#Edublogsclub Week 2: My Workspace

I’m proud to have made it to Week 2 of the Edublogs Club! This is longer than I’ve ever blogged before!

Our prompt this week is to describe our work space. I teach at a college and have the typical small, dark office with a metal shelf and filing cabinet. I don’t actually use that space to work, except to hold my office hours and to advise students.  I do my planning, emailing, and writing work at home on my couch or at Starbucks.

I’d like to talk about a part of the work environment that affects us all, but one that we may not put much effort into controlling. I’ve always been particularly affected by background noise — I NEED it.

From the time I was around 8 years old, I would fall asleep to music from a small radio by my bedside. (I think this is why I know every word to every song on the Top 40 List from the 1970’s and 1980’s!) In college when I needed to study, I would never go to the library. I studied on my bed with either the TV or stereo turned on with a low volume.  I still fall asleep to the TV and leave it on all night if my husband isn’t there.

As I aged, I started to think about the fact that I need noise all the time.   I found it curious, but not problematic. Then I read a recently published research article about the effect of 2 hours of silence on the brains of mice. The silence resulted in new cell growth in the hippocampus, a region responsible for memory and learning. Yikes. I then read more and more about the benefits of silence for the brain. Here is a great blog from the Huffington Post on the benefits of silence: Why Silence is So Good for Your Brain by Carolyn Gregoire.

My resolution this year is to incorporate some silence into my work spaces. I’m starting by keeping the TV muted for my first two hours of the day, when I answer email, do some tweeting, read assignments. It has not been easy. It does get easier each day, however.

I’m not working towards total silent work. I know that I work more calmly with a little noise and do very well at Starbucks or with a little well-chosen music.  This too is backed by research that says that background noise elevates creativity.  Read about that here:  Turn it Up! by David Burkus.

One more fun link to add a little pleasant background noise to your work. This site lets you hear a fireplace cracking or a tide rolling in at the beach or a breeze in a meadow. Enjoy!  Calm.com

12 thoughts on “#Edublogsclub Week 2: My Workspace

  1. Love the article links! Human research only goes so far as we are all so unique. Find what works for you and do it. If the quiet is not as productive for you, do what makes you productive. Me, I love a little silence! Congrats on making it to week 2, looking forward to reading more.

    • Thank you for reading! Not sure yet how the silence thing is going to work out for me, but I figure I can grow back a few brain cells while I’m trying it out! Ha ha!

  2. Hi there !
    I feel quite the opposite way about noisy places, I hate noisy offices. In fact, one of the great advantages I think I have for working paperless (https://goo.gl/d2Kxx5) is that I can move to whatever location is comfortable for me. Most probably it is a good idea to transition progressively into a quieter atmosphere.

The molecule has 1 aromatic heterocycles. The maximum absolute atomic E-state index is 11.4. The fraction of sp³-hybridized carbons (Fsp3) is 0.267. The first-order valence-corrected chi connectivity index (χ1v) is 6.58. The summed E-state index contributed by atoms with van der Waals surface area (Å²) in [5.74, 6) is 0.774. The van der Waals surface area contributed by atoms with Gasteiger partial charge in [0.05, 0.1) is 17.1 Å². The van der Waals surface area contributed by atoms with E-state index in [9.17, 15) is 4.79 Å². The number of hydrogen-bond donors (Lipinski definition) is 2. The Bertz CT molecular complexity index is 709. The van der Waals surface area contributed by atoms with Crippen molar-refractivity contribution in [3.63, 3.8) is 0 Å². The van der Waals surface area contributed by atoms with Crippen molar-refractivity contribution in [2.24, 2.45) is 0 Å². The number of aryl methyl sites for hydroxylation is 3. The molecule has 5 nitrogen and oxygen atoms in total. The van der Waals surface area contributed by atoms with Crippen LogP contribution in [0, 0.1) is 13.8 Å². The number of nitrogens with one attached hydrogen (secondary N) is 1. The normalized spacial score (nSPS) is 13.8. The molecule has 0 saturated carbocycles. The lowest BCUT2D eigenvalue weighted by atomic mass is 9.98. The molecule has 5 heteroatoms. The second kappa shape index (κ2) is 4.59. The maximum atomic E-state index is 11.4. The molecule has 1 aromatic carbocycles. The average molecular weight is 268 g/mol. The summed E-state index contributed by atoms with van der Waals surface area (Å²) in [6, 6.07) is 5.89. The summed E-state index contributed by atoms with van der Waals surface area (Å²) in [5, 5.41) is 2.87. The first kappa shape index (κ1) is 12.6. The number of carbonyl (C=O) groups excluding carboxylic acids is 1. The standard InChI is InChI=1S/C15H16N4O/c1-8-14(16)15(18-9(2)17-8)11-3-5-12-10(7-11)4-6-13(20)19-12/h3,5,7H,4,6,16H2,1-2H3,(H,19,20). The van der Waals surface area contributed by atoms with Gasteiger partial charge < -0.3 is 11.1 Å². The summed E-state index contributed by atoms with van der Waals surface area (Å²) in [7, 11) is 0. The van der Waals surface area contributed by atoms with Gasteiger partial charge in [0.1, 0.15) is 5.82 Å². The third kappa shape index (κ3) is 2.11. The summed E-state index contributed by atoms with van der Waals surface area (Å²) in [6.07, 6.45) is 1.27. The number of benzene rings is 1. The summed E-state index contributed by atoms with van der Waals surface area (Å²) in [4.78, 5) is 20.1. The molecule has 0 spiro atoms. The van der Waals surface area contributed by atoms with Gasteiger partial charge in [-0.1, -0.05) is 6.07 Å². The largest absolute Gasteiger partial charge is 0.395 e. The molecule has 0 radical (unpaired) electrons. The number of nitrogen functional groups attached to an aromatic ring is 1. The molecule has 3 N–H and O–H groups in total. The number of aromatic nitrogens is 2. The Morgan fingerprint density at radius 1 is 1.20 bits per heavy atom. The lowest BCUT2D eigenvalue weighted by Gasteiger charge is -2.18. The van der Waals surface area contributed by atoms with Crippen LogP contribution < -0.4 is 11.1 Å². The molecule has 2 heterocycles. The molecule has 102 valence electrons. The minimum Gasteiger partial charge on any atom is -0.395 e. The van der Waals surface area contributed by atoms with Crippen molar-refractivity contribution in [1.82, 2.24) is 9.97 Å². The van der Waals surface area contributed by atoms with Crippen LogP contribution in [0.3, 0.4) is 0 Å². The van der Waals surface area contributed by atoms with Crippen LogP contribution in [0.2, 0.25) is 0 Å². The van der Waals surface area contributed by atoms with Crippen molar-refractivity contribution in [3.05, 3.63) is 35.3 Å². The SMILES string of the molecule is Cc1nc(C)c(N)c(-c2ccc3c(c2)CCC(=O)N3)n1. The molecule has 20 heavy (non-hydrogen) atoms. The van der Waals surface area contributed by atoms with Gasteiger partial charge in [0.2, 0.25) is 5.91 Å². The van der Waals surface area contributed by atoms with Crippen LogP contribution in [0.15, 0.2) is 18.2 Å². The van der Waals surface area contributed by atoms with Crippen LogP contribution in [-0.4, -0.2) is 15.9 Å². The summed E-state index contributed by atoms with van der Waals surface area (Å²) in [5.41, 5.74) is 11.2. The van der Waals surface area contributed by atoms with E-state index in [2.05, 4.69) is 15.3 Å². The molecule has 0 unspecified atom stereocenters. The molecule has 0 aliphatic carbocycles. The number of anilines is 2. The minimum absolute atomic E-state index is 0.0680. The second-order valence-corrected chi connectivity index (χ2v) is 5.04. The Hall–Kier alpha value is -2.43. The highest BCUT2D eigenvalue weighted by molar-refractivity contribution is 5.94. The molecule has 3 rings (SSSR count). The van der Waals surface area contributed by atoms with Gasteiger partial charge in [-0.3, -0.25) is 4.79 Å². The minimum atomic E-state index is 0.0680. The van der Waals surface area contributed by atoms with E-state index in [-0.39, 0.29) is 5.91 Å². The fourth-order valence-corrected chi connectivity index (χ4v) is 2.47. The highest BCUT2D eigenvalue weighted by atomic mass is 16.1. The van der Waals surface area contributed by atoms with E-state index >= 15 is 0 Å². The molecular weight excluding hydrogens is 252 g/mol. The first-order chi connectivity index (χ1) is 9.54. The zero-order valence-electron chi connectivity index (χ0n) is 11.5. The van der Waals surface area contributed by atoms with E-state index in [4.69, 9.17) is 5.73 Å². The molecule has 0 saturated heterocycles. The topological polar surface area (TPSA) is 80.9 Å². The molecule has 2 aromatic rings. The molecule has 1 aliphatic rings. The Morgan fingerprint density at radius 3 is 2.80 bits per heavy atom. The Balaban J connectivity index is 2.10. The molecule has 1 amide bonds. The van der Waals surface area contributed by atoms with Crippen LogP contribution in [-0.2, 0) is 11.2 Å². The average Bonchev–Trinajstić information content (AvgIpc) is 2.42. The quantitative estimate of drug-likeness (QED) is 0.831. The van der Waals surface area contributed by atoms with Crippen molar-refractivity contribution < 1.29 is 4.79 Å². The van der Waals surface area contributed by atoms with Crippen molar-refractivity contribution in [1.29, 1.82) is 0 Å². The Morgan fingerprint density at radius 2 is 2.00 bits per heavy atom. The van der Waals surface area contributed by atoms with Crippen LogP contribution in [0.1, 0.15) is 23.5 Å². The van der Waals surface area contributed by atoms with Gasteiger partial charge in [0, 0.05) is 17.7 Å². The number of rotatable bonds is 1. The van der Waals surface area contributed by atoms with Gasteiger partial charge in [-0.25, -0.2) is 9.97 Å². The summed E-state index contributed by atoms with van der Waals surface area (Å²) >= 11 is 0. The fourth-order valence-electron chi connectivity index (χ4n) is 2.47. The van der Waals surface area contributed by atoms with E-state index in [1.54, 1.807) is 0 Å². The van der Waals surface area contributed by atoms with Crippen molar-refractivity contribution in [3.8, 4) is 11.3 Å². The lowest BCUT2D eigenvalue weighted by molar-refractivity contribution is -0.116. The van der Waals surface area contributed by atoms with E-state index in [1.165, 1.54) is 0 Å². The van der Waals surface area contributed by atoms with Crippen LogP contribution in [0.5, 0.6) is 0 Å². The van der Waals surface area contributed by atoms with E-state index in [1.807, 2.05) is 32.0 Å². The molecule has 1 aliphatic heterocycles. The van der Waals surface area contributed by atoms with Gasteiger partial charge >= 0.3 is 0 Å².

On the other hand, I feel the same way about this #edublogsclub challenge, it is difficult for me to find time to blog. I feel enthusiastic about this and hope to be able to continue throughout the year.

    • I think you have a good point about a gradual transition. Trying to go cold turkey to silence may be too drastic!!
      Good luck to both of us with this blogging challenge!

  3. Have you ever read Quiet: The Power of Introverts in a World that Can’t Stop Talking by Susan Cain? This perfectly describes how for many of us, myself included, too much noise sends us spiraling. I like how you approached this topic in a completely different way.

    • Kelley,
      Quiet is probably one of my all-time favorite books!! I’m such an introvert and that book (and Susan Cain’s TED talk) helped me to finally understand myself and feel positively about my introversion. The noise issue is interesting because for me, I need the perfect level of noise. I hate loud crowd noises and party noises! My husband and I drive separately to parties so I can escape when I need to and he can stay until the hosts finally escort him to the door ha ha!!

      I’m so glad you brought up that book. We have a definite connection!

  4. Hi Susan

    This week I’m sharing some of the posts using our Twitter account. Did you have a twitter account that I could use in the tweet when I share your post? I’ve enjoyed your reflection on noise in the work environment and wanted to include your twitter name if you had one.

    @suewaters

  5. I work with middle school students, and some of them absolutely need music or noise in the background, and some don’t want it at all. All of my students are issued an iPad at the beginning of the year at our school, and so – when it is appropriate – I allow them to listen to music (with headphones) as they work independently on an assignment. They know they need to actually be WORKING, though, and not spending all their time on finding music to listen to while they work. When it comes to working, I can work in the quiet or with noise, but at night I sleep with headphones and listen to nature sounds on Spotify (partial to rain!) or true crime podcasts.

  6. I prefer more quiet, but my daughter is like you–she always has music playing whether working or relaxing, unless she’s watching a video of some kind which supplies its own sound. I asked her about it one day years ago and she said her brain was racing around thoughts and ideas so much that the music helped her focus on the task at hand. We all have our individual needs! BrP

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